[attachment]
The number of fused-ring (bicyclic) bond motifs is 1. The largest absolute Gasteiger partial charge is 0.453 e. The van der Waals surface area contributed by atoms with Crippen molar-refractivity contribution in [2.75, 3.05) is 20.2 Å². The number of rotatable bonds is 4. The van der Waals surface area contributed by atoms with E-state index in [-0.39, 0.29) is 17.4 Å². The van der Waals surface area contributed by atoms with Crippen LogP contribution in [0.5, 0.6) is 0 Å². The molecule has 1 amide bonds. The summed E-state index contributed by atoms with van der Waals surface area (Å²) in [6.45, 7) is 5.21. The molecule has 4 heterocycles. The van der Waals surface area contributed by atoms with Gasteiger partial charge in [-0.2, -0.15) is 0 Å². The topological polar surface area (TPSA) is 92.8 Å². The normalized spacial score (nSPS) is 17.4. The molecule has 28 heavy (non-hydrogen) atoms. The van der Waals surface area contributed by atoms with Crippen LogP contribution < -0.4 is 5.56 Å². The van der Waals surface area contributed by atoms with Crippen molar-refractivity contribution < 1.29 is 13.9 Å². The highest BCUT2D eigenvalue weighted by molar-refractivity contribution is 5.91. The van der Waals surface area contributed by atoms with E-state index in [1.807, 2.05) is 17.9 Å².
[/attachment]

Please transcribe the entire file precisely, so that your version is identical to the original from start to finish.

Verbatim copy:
The number of fused-ring (bicyclic) bond motifs is 1. The largest absolute Gasteiger partial charge is 0.453 e. The van der Waals surface area contributed by atoms with Crippen molar-refractivity contribution in [2.75, 3.05) is 20.2 Å². The number of rotatable bonds is 4. The van der Waals surface area contributed by atoms with E-state index in [-0.39, 0.29) is 17.4 Å². The van der Waals surface area contributed by atoms with Crippen LogP contribution in [0.5, 0.6) is 0 Å². The molecule has 1 amide bonds. The summed E-state index contributed by atoms with van der Waals surface area (Å²) in [6.45, 7) is 5.21. The molecule has 4 heterocycles. The van der Waals surface area contributed by atoms with Gasteiger partial charge in [-0.2, -0.15) is 0 Å². The topological polar surface area (TPSA) is 92.8 Å². The normalized spacial score (nSPS) is 17.4. The molecule has 28 heavy (non-hydrogen) atoms. The van der Waals surface area contributed by atoms with Crippen LogP contribution < -0.4 is 5.56 Å². The van der Waals surface area contributed by atoms with Crippen molar-refractivity contribution < 1.29 is 13.9 Å². The highest BCUT2D eigenvalue weighted by molar-refractivity contribution is 5.91. The van der Waals surface area contributed by atoms with E-state index in [1.807, 2.05) is 17.9 Å².